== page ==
from P.S., C.T., A.N.W., A.R., J.S., W.H. and all other co-authors. R.T., J.S., A.N.W.
and A.R. compiled the Supplementary Information.
Author Information Reprints and permissions information is available at
www.nature.com/reprints. The authors declare no competing financial
interests. Readers are welcome to comment on the online version of the paper.
Correspondence and requests for materials should be addressed to
A.C. (alan.cooper@adelaide.edu.au).
Reviewer Information Nature thanks P. Bellwood, C. Lalueza-Fox and the other
anonymous reviewer(s) for their contribution to the peer review of this work.
28. Williams, A. N., Ulm, S., Cook, A. R., Langley, M. C. & Collard, M. Human refugia
in Australia during the Last Glacial Maximum and terminal Pleistocene:
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29. Smith, M. The Archaeology of Australia’s Deserts (Cambridge Univ. Press,
2013).
30. Llamas, B. et al. Ancient mitochondrial DNA provides high-resolution time
scale of the peopling of the Americas. Sci. Adv. 2, e1501385 (2016).
31. Drummond, A. J. & Rambaut, A. BEAST: Bayesian evolutionary analysis by
sampling trees. BMC Evol. Biol. 7, 214 (2007).
32. Posth, C. et al. Pleistocene mitochondrial genomes suggest a single major
dispersal of non-Africans and a late glacial population turnover in Europe.
Curr. Biol. 26, 827–833 (2016).
33. Ho, S. Y. W. et al. Time-dependent rates of molecular evolution. Mol. Ecol. 20,
3087–3101 (2011).
34. Rieux, A. & Balloux, F. Inferences from tip-calibrated phylogenies: a review and
a practical guide. Mol. Ecol. 25, 1911–1924 (2016).
35. Balme, J., Davidson, I., McDonald, J., Stern, N. & Veth, P. Symbolic behaviour
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© 2017 Macmillan Publishers Limited, part of Springer Nature. All rights reserved.
Article reSeArcH
METHODS
Samples. The 111 hair samples used in the present study were originally collected
during anthropological expeditions to one of the following communities:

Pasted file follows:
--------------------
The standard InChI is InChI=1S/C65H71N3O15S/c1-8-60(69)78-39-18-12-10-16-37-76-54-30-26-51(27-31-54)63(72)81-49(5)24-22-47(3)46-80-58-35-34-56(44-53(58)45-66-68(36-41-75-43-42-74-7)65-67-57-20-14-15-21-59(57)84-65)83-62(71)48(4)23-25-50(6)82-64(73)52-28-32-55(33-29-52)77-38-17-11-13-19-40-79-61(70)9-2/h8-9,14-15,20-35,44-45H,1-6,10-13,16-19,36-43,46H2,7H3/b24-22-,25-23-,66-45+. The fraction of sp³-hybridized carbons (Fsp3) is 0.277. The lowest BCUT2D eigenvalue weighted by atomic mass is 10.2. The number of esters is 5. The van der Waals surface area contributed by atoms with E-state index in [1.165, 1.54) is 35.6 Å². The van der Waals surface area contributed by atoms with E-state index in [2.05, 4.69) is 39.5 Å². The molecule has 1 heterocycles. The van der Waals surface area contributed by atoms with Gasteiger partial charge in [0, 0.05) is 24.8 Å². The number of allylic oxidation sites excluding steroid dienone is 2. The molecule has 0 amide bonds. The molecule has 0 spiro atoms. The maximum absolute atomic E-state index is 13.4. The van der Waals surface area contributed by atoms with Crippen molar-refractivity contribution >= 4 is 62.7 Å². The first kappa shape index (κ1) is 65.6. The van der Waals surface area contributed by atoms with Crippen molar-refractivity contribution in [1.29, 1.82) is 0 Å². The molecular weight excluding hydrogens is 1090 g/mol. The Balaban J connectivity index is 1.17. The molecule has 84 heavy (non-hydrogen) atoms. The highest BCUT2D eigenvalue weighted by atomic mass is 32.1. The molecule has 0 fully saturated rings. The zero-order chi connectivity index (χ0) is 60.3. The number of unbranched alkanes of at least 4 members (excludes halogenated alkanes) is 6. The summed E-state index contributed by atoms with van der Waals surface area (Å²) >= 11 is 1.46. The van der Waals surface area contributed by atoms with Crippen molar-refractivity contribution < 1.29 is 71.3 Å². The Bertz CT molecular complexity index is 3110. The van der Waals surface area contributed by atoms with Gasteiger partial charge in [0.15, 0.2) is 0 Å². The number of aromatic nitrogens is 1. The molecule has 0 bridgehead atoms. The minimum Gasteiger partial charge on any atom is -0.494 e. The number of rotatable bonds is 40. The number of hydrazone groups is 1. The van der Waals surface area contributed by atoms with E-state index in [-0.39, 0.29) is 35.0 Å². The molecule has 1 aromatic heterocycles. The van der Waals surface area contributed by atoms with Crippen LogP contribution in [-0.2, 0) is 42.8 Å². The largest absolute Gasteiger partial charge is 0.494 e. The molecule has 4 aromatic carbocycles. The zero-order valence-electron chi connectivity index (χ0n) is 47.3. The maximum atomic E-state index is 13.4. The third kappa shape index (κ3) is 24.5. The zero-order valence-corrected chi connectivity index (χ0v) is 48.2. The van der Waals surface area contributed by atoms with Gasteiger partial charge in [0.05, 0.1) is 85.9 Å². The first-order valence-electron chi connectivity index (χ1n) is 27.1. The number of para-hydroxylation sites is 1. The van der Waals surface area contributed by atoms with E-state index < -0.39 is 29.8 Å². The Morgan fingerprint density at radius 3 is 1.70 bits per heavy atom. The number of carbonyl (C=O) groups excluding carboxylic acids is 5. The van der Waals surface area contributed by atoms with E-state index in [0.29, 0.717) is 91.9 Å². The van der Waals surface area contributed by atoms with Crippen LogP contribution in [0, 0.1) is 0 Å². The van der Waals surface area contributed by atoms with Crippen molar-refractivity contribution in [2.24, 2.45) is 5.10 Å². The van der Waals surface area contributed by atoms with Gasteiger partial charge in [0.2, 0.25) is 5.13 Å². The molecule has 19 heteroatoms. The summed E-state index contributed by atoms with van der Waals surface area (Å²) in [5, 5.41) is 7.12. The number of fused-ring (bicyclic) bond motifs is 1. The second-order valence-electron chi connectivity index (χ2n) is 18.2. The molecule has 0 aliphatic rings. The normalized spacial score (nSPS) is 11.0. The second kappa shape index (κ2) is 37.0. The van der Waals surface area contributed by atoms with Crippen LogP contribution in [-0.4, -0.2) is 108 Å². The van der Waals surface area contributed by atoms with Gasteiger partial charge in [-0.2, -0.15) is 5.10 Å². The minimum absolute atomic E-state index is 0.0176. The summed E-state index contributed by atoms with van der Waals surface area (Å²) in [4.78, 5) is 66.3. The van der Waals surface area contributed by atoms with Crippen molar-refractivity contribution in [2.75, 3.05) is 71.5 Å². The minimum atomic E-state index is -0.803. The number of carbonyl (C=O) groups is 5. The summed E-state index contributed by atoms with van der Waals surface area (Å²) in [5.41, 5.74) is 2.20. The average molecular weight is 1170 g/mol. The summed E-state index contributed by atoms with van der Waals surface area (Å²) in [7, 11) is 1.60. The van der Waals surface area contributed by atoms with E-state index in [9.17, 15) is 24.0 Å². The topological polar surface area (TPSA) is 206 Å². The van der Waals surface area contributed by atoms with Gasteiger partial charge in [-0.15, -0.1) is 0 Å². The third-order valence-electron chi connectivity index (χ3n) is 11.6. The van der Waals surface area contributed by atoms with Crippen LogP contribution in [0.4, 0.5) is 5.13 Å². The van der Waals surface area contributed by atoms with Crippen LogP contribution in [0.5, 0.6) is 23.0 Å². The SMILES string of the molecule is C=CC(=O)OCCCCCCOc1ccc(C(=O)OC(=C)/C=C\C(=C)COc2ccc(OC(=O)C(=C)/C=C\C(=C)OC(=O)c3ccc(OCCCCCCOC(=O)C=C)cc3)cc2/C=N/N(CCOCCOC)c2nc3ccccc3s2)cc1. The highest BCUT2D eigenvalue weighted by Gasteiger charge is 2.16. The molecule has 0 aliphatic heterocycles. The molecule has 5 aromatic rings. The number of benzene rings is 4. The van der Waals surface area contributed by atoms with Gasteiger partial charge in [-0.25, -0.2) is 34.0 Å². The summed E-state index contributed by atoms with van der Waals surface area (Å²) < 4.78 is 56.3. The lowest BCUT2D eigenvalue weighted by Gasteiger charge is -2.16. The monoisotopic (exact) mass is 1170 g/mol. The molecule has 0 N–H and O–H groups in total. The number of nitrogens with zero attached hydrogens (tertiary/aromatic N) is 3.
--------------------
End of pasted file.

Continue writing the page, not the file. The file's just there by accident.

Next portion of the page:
Cherbourg, Queensland (23 samples), Point Pearce, South Australia
(41 samples) and Koonibba, South Australia (47 samples) (Extended Data Fig. 1
and Supplementary Table 1). Consent was obtained from the original donors,
or their descendants, according to protocols detailed in the Supplementary
Information. Six of the Koonibba samples were collected during an expedition
to the area between 13 and 25 August 1928, all remaining samples were obtained
from the extensive Harvard and Adelaide Universities Anthropological Expeditions
lead by N. B. Tindale and J. B. Birdsell that took place from 13 May 1938 to 30 June
1939. Hair was collected from different parts of the body, but all samples used in
the current study consist of small locks of hair that were cut with permission from
the head of participants. Since the initial collection date, the hair samples have
been stored in sealed paper envelopes. The envelopes are currently secured in a
restricted-access storage room maintained by the South Australian Museum. For
each sample, a portion of the hair (between 20–190 mg) was removed from each
envelope for use in the present study.
Ancient DNA analysis. The hair samples from Cherbourg and Point Pearce were
soaked in 3.5 ml of 1% bleach, rinsed in 7 ml of water, and subsequently 3.5 ml of
100% ethanol and before being air-dried. For the Koonibba samples, we applied
2 washes in 3 ml of water, a subsequent wash in 3 ml of 100% ethanol, followed
by air-drying. Each sample was digested for 1 h under constant rotation at 55 °C
in 4 ml of a digestion buffer containing 75 mM Tris pH 8.0, 50 mM NaCl (Sigma-
Aldrich), 0.5 mgml1 Proteinase K (Life Technologies), 50 mM DTT (Promega)
and 0.75% SDS (Life Technologies). After lysis, samples were centrifuged at
4,600 r.p.m. for 1 min and the supernatant was pipetted into 100 μ l silica suspen-
sion and 16 ml modified binding buffer (90% QG Buffer (Qiagen), 1.3% Triton
X-100 (Sigma-Aldrich), 25 mM NaCl (Sigma-Aldrich) and 0.2 M sodium acetate
(Sigma-Aldrich)), and left for 1 h at room temperature under constant rotation.
Silica suspensions subsequently pelleted using a centrifuge at 4,600 r.p.m. for 5 min,
and the supernatant was discarded. The silica pellet was washed three times in
80% ethanol and centrifugation at 13,000 r.p.m. for 1 min. After the last wash, the
pellet was air dried for 30 min and resuspended twice in 120 μ l of a pre-warmed
(at 50 °C) mix of EB buffer (Qiagen) and 0.05% Tween 20, and incubated for
10 min. After centrifugation at 13,000 r.p.m. for 1 min, a final 240 μ l extract was
obtained. Subsequently, 60 μ l extract was purified using a MinElute Reaction
Cleanup Kit (Qiagen) following the manufacturer’s protocol.
Double-stranded libraries were prepared following standard protocols
30,37,38
,
using short Illumina adapters with dual 5-mer (non-Koonibba samples) or
7-mer (Koonibba samples) internal barcodes. For the Koonibba samples partial
uracil-DNA-glycosylase (UDG) treatment
39
was performed for DNA repair in the
first step of library construction. Libraries for the Koonibba sample extracts were
amplified using Platinum Taq HiFi (Invitrogen), whereas the Cherbourg and Point
Pearce samples were amplified using isothermal amplification (TwistAmp Basic